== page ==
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Wholesale Distributed Generation


The wholesale electricity market differs from the retail market in that electricity is produced in order to be sold to utilities or other purchasers for distribution to industrial, commercial, and residential customers. The wholesale distribution grid has typically consisted of large, centralized facilities located far from load centers that must transmit the produced electricity long distances.

Distributed generation (DG), on the other hand, is the use of smaller power generators that produce electricity closer to load demand. Wholesale distributed generation (wholesale DG) are DG systems that are connected directly to the electric distribution network and sell the electricity on the wholesale market.

Meeting Local Electricity Demand

Solar wholesale DG is considered to be solar electric generation between 1 megawatt (MW) and 20 MW. The market for wholesale DG has grown quickly over the last few years as solar developers expand beyond retail electricity installed on-site for end users and large, central station solar plants, both concentrating solar power and photovoltaic, often located in the Southwest.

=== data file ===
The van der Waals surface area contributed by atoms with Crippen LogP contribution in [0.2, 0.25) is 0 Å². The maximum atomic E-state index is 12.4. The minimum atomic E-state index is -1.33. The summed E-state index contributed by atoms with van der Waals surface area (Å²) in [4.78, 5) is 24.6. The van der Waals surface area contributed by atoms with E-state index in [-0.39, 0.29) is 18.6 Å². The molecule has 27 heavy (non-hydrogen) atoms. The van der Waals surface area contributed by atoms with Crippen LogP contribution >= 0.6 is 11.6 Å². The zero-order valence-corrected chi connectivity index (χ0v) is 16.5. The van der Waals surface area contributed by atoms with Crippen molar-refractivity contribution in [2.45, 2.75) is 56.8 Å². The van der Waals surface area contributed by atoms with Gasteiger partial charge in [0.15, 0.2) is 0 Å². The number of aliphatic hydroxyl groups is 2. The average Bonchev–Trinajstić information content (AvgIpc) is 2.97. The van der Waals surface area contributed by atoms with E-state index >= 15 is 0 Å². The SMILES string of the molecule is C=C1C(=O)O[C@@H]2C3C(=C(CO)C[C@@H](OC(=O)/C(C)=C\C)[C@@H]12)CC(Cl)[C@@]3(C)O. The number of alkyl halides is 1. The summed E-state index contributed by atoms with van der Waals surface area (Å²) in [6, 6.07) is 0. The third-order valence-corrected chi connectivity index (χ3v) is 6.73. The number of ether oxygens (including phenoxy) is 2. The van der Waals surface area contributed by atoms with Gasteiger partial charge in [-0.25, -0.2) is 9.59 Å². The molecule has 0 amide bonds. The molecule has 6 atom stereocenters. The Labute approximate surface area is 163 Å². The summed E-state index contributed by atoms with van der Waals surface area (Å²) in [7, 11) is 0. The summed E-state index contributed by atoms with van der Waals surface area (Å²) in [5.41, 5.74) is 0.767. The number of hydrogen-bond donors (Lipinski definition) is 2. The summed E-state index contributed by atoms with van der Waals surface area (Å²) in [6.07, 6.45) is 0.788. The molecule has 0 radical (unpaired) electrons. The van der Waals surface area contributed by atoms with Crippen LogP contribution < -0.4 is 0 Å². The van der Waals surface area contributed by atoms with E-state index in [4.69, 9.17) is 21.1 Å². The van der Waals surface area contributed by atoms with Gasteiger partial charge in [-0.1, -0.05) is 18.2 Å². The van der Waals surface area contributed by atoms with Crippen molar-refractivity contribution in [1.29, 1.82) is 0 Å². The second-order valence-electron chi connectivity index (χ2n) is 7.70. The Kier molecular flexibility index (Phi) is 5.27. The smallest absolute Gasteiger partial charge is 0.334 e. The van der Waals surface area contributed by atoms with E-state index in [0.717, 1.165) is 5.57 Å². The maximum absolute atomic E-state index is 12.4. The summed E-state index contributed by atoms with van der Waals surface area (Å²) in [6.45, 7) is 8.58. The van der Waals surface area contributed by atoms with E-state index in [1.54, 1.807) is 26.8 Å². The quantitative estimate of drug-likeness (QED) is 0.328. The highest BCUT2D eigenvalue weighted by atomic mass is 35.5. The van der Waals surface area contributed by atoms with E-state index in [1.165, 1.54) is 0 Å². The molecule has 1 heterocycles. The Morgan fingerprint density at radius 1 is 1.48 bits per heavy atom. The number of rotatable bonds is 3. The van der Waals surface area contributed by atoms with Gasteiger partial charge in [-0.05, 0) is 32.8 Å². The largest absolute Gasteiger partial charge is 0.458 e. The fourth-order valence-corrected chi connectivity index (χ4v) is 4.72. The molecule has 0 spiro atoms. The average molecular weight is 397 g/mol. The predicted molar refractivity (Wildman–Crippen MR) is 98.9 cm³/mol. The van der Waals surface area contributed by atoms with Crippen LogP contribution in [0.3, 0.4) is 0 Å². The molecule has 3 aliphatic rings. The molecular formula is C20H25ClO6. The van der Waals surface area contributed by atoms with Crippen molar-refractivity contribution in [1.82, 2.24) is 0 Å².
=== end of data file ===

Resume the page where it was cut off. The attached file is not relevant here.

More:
This model is advantageous for solar developers because projects are generally large enough to achieve economies of scale for solar electric deployment, but their moderate size allows them to locate close to the load. Solar wholesale DG projects have minimal environmental impacts and associated permitting requirements and can often be interconnected with little or no upgrades to electric distribution or transmission systems. Consequently, under the proper conditions, solar wholesale DG can be sited and constructed quickly and economically in vast areas of the United States, in many cases in close proximity to load centers.

A Growing Wholesale DG Market

PJM, a regional transmission organization (RTO) that coordinates the movement of wholesale electricity over an area that includes more than 51 million people, stated that two-thirds of current active projects are 20 MW or less, highlighting the strong growth potential of solar wholesale DG. A similar phenomenon is occurring in California where the Reverse Auction Mechanism (RAM) directs investor-owned utilities to procure 1,000 MW of distributed renewable generation of 20 MW or less. However, barriers to interconnection, such as the 15 percent rule, may hinder the growth of solar wholesale DG if they are not modified.